How to Use the PostgreSQL Substring (Part 2)

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Introduction

This is part two in a tutorial series on how to use the PostgreSQL substring function. The substring function in Postgres is utilized for extracting a substring that contains a specified number of characters from a specified position in a particular string. This allows for extracting just part of a string, instead of returning the entire string. The substring function in Postgres has three required parameters. These include: 1) the string or the name of the column; 2) the starting position and; 3) the length or the number of the character. While the third parameter or the length is optional, the string is required as this is what is targeted for extracted. However, if the third parameter isn’t specified, then the system will return the entire string from the starting position. Part two of this tutorial series will provide working examples of how these parameters are used in the PostgreSQL substring function.

Prerequisites

  • PostgreSQL must be properly installed on the local computer in order to be able to follow the examples in this tutorial demonstrating the PostgreSQL substring function.

  • A working knowledge in PostgreSQL is needed to understand the instructions.

Example of Substring() Function

The following “employee” table is used in this PostgreSQL substring example:

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 id | first_name | last_name | age |    department_name
----+------------+-----------+-----+-----------------------
  1 | Lacie      | Serrano   |  31 | Accounting
  2 | Marius     | Bryne     |  27 | Engineering
  3 | Anita      | Matthams  |  28 | Engineering
  4 | Maryam     | Cohen     |  36 | Marketing
  5 | Ronald     | Mcmillan  |  32 | IT
  6 | Payton     | Glover    |  35 | IT
  7 | Ella May   | Stevens   |  31 | Accounting
  8 | Ruari      | Ball      |  26 | Marketing
  9 | Ayyan      | Bourne    |  30 | Accounting
 10 | Manha      | Ferry     |  28 | Engineering

Notice that the substring function of the “first_name” column was used on the above table and only the staring position was specified. Also note that the system will return the entire string from the starting position if the third parameter, meaning the number of characters designated for extraction, isn’t specified.

Following is an example query:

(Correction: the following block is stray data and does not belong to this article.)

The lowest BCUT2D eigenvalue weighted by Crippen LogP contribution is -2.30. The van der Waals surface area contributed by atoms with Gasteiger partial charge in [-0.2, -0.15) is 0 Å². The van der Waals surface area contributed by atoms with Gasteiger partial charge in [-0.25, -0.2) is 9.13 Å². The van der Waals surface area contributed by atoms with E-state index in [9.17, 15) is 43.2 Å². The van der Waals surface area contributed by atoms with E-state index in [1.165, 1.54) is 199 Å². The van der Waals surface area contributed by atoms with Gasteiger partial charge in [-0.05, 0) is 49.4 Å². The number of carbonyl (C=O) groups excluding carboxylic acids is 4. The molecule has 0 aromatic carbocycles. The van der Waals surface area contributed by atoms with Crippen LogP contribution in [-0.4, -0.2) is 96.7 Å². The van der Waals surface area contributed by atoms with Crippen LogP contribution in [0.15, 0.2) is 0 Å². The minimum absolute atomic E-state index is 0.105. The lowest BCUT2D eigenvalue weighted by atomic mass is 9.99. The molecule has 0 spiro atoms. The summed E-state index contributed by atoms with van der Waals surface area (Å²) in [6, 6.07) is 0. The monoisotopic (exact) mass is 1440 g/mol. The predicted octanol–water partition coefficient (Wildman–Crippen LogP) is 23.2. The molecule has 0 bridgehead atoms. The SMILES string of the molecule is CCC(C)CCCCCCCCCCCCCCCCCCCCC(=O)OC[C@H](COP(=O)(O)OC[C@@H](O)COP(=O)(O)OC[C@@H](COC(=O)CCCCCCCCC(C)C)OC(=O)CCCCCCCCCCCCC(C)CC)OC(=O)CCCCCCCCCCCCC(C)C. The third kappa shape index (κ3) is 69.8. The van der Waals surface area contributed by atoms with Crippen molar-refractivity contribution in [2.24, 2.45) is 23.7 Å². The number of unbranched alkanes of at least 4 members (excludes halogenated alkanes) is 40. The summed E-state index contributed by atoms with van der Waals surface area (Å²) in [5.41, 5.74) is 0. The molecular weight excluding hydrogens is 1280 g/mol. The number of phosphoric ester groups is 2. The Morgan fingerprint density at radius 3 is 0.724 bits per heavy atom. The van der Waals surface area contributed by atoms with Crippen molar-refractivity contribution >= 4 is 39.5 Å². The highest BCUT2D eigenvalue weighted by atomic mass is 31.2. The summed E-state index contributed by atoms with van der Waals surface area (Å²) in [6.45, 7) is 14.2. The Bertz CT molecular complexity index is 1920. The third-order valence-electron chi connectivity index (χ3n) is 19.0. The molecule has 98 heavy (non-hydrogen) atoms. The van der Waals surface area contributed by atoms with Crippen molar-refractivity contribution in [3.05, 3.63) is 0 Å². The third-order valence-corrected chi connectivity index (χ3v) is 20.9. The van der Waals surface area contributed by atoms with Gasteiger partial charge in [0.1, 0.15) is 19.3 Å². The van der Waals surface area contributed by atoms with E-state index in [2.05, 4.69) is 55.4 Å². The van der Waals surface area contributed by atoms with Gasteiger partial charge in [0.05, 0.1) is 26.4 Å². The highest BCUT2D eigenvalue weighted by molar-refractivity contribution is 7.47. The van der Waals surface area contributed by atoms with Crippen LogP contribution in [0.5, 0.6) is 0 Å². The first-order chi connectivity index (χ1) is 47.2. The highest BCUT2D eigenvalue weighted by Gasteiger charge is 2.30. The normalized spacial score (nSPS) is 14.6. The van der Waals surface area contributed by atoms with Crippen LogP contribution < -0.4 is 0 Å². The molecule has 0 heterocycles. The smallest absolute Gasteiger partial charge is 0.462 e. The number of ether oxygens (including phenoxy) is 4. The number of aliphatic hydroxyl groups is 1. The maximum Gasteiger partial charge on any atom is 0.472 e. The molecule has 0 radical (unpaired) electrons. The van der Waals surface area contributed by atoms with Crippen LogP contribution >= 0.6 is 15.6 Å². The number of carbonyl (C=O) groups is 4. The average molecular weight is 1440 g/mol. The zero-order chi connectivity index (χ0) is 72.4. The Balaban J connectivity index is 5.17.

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SELECT SUBSTRING("first_name", 3) AS name FROM employees;

The results of the above query should resemble the following:

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  name
--------
 cie
 rius
 ita
 ryam
 nald
 yton
 la May
 ari
 yan
 nha

It is important to note that if only the string will be extracted from the numbers of characters, then the starting position of “1” must still be specified. This is demonstrated in the following the query:

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SELECT SUBSTRING("first_name", 1, 3) AS name FROM employees;

The results of the query should resemble the following:

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 name
------
 Lac
 Mar
 Ani
 Mar
 Ron
 Pay
 Ell
 Rua
 Ayy
 Man

Note that a negative substring can also be specified in the starting position and the negative starting position will be deducted from the length of the string. However, a negative substring length is not allowed.

This is shown in the following example where the second parameter is defined as -2 in the “first_name” column and the length is defined as “6.” This will result in the length being counted from -2 position and will return just three characters as a result. Following is the example query:

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SELECT SUBSTRING("first_name", -2, 6) AS name FROM employees;

The result of the above query should resemble the following:

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 name
------
 Lac
 Mar
 Ani
 Mar
 Ron
 Pay
 Ell
 Rua
 Ayy
 Man

Conclusion

This was part two in a tutorial series on how to use the PostgreSQL substring function. Part two of this series provided an example of substring function and specifically covered how the parameters of PostgreSQL substring function work. Bear in mind the purpose of the substring function is to extract and return just a portion of the string that will always begin with the first character of the string, or the “1” position, unless another position is specified. Remember that while a negative substring can be specified in the starting position, a negative substring length is not allowed. If problems occur while trying to execute the examples here in part two, review the instructions in part one of this series on How to Use the PostgreSQL Substring.

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